While it’s always interesting to see how cloudy days can soften shadows on outdoor photo subjects, it’s just as much fun to find strategies for getting good shots in full sun — like the backlit (or in a couple of cases, “sidelit”) irises below from one of my trips to Oakland Cemetery. There are some challenges to shooting backlit subjects, not the least of which is: the sun is in your eyes! And since I usually wear my summer disguise — ๐Ÿ˜Ž — on bright days, the world through the camera’s viewfinder can be apocalyptically dark. So I’ve learned to rely on the camera’s clues: the little green box that flashes to the tune of a tiny beep when focus is achieved, the camera’s interpretation of correct exposure, and the histogram … supplemented with a few mystical guesses at the right settings for decent depth-of-field. Using the camera’s burst mode helps also, to increase the chances of getting a fully focused shot if the flower starts bouncing around in a breeze just as I mash the shutter-button. Which is what the flower usually does.

Most of these photos looked pretty lousy when I first imported them into Lightroom — as even with the best camera settings I could come up with, there were still many areas rendered too brightly, or with the background and subject blurred together because of the amount of light on both. From the batch below, here’s one example: a before image showing that the exposure settings I needed to get good color and detail for the flower made the background so bright that it draws your eye right away from the purple bloom.

When I came upon this flower, I thought it had been planted among some spider lilies or yucca — plants that often have long, bi-color leaves — then realized these were leaves of this iris variety, one of the few kinds that doesn’t have single-colored green leaves (see Dalmation Iris). Quite striking, they were, especially in a large patch of the garden, so I wanted to keep the background in a couple of photos since this variety was so unusual.

My goal for this image, then, was to reverse the effect of the bright light by muting the background and lighting up the flower. Since there’s a ton of color and detail in a photo’s RAW file, I was able to use Lightroom’s graduated filters to reduce the background highlights multiple times, then brush some increased exposure, brightness, and lighter shadows on the flower’s petals. The result ended out a lot like it looked in real life: the reflected yellow light from the surrounding leaves gives the impression that the flower is lit from behind.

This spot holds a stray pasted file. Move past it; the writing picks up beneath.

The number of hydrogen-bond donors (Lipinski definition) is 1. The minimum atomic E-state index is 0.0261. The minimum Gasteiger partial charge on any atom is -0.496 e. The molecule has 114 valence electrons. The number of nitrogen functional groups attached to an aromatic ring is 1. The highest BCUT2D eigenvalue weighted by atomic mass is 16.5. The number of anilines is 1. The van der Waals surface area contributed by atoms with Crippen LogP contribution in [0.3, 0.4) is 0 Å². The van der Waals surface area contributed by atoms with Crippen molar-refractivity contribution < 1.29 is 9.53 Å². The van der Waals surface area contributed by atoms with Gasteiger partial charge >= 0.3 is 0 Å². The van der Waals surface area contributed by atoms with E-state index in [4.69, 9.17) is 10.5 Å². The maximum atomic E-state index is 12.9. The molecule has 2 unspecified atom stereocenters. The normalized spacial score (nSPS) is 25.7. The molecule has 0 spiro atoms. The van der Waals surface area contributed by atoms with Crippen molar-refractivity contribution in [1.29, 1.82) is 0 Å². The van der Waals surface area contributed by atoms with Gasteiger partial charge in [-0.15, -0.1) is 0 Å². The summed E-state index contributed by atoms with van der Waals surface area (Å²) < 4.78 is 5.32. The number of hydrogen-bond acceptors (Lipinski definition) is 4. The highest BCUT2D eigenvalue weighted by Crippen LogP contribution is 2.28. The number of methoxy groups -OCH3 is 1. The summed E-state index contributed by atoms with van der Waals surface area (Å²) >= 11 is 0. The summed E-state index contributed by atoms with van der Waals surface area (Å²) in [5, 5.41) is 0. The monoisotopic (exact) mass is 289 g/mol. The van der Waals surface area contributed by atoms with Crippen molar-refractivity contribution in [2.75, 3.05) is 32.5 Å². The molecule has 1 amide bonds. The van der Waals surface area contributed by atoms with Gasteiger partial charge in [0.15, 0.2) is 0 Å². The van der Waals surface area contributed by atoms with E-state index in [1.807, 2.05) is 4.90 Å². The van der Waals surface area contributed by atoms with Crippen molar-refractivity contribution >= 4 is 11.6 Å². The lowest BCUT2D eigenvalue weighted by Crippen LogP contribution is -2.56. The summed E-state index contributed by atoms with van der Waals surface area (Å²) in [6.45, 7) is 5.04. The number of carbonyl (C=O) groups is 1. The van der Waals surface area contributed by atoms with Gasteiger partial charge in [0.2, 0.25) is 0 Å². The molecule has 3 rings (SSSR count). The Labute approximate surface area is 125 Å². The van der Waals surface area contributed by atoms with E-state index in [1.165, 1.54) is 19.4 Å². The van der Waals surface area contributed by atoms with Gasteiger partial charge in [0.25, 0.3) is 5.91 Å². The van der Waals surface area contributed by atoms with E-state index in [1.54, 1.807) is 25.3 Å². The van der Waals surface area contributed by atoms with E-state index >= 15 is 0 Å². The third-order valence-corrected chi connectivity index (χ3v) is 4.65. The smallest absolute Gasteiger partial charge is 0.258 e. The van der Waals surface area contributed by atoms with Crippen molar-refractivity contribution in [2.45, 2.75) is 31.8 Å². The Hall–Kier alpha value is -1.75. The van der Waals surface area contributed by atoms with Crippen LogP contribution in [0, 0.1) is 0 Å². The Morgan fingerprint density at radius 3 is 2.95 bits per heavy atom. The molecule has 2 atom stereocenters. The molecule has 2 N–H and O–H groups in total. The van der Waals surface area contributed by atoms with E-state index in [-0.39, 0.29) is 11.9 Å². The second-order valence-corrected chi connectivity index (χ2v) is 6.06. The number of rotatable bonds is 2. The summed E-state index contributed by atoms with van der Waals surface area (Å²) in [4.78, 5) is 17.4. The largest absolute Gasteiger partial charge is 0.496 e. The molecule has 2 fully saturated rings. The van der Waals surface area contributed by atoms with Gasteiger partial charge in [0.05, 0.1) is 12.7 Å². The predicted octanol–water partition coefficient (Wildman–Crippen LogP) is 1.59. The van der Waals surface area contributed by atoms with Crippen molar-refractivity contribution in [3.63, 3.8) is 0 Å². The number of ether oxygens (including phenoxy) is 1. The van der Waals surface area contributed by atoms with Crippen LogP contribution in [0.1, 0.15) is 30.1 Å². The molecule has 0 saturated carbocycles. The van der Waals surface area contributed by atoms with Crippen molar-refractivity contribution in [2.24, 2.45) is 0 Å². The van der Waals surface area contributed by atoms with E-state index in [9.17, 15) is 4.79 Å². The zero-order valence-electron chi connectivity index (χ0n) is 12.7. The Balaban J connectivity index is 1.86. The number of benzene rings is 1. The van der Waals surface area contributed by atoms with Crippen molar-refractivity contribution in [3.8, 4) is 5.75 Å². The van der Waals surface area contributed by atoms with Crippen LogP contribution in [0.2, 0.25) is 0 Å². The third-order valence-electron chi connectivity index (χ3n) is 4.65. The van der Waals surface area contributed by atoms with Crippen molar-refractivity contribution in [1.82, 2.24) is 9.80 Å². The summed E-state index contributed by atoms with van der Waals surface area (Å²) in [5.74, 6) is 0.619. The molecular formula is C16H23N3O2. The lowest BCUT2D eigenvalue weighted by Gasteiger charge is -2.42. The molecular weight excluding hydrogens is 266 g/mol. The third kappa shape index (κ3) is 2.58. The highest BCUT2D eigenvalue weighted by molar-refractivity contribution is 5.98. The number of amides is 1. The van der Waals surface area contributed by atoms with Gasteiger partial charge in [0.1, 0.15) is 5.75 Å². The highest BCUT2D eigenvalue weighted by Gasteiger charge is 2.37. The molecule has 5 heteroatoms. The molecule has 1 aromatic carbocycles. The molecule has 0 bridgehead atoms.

Select the first image below if you would like to see before and after versions.


Here are the rest. Select any image to see larger versions; then choose “View full size” for a closer look at the color and detail.





The previous posts in this series are:

A Profusion of Irises: Sun-Kissed Shades of Orange

A Profusion of Irises: White Blooms on Black Backgrounds

A Profusion of Irises: Black (Iris) Friday!

A Profusion of Irises: Iris No. 1

Thanks for taking a look! ๐Ÿ™‚

2 Comments

A Profusion of Irises: Sun-Kissed Shades of Orange

From The Reason for Flowers: Their History, Culture, Biology, and How They Change Our Lives by Stephen Buchmann:

Historically, flowers have been admired and used decoratively, adding their scents and beauty to our lives. But nineteenth-century women, especially those living in France and England, were caught up in a formalized culture of flowers, often painting elaborate floral scenes. Some claimed that the symbolic meanings given to flowers were an unstated universal language to be studied and used….

“Articles, pamphlets, and entire books on the symbolic language of flowers first appeared in Paris and other French cities around the end of the Napoleonic Wars (1803โ€“15)…. The most important event that codified the language of flowers was the publication of a Parisian book in 1819 by Madame Charlotte de Latour, a pseudonym. Most scholars agree that the authorโ€™s real name was Louise Cortambert (1775โ€“1853), the wife of geographer Eugรจne Cortambert. The Latour book, Le Langage des fleurs, listed flowers by their seasons, and meanings that single blooms or a mixed bouquet would convey between friends or lovers…. 

“Orange-colored flowers signified hope….

According to Wikipedia, there are over thirty shades of orange — and these iris blooms I found in some filtered sunlight at Oakland Cemetery seem to show off many of them. The first gallery positions the irises in their natural surroundings; for the second gallery, I removed all the backgrounds — which gives the swatches of sunlight on each bloom an extra little glow.

Select any image in either gallery to see embiggened versions. You can then choose “View full size” to get a closer look at the color and detail.




The previous posts in this series are:

A Profusion of Irises: White Blooms on Black Backgrounds

A Profusion of Irises: Black (Iris) Friday!

A Profusion of Irises: Iris No. 1

Thanks for taking a look! ๐Ÿ™‚

6 Comments